A group charged with plotting to kidnap Whitmer discussed plans to take out sitting governors, including Northam, over “coronavirus-related lockdown orders,” an FBI agent testified in court on Tuesday. Northam and Whitmer, both Democrats, were among governors who issued coronavirus-related executive orders in the spring that closed down restaurants, bars and gyms.
Northam told CNN’s John Berman on “New Day” Wednesday that he has been dealing with multiple threats since January and that he does not “govern under a cloud of intimidation.”
“That’s not who I am. And this is not about me,” he said. “It’s not about the governor of Michigan. This is about this country. And it’s about a president that is emboldening these individuals, these white supremacists.”
White House press secretary Kayleigh McEnany defended Trump in a statement to CNN affiliate WTVR, saying he has “continually condemned white supremacists and all forms of hate.”
“Governor Whitmer, and now Governor Northam, are sowing division by making these outlandish allegations,” McEnany said. “America stands united against hate and in support of our federal law enforcement who stopped this plot.”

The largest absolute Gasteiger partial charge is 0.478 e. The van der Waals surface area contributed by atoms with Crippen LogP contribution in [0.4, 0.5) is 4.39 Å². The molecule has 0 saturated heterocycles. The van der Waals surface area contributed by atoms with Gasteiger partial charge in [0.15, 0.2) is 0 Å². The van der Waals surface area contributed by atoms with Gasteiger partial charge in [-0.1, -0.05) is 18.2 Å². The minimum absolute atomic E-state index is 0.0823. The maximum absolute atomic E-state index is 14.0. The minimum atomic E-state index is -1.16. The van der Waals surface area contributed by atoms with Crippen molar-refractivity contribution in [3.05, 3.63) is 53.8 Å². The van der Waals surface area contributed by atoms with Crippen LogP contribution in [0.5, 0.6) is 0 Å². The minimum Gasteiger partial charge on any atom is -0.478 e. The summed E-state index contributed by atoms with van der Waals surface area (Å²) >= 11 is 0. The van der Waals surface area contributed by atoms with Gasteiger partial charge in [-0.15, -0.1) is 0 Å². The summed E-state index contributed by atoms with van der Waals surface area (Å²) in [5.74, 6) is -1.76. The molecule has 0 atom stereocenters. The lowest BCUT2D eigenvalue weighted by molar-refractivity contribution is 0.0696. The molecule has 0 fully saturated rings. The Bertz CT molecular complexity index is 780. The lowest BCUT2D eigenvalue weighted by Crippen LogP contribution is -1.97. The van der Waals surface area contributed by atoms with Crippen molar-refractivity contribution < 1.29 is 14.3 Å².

Northam told Berman “these people take their marching orders from individuals like the President” and said “it’s unfortunate and it needs to stop.” He also said “mixed messages” from the Trump administration, including regarding the coronavirus pandemic, is also connected to the foiled plot.
“The people that gave him advice asking — Virginians asking Americans to wear a mask, ask them to social distance and two days later, he says to liberate Virginia. So, you know, it’s mixed messages coming out of Washington,” he said, mentioning the lack of coordination between governors and the White House at the beginning of the pandemic. “There’s a lack of leadership in Washington.”
The Democratic governor also said it’s “disheartening” to hear “hatred and bigotry” coming from the President, similar to what he heard while serving in the army during Operation Desert Storm.
“In that conflict, we knew that there were folks in other countries, in Iraq, that disliked us. And they were the ones spewing the hatred and the bigotry,” he said. “And now it’s coming from our own President. And that’s what’s so disheartening to me as an American, as a governor, as a veteran.”
“We’re not going to let that happen again in this country,” Northam said.
CNN’s Sara Sidner, Sonia Moghe and Eric Levenson contributed to this report.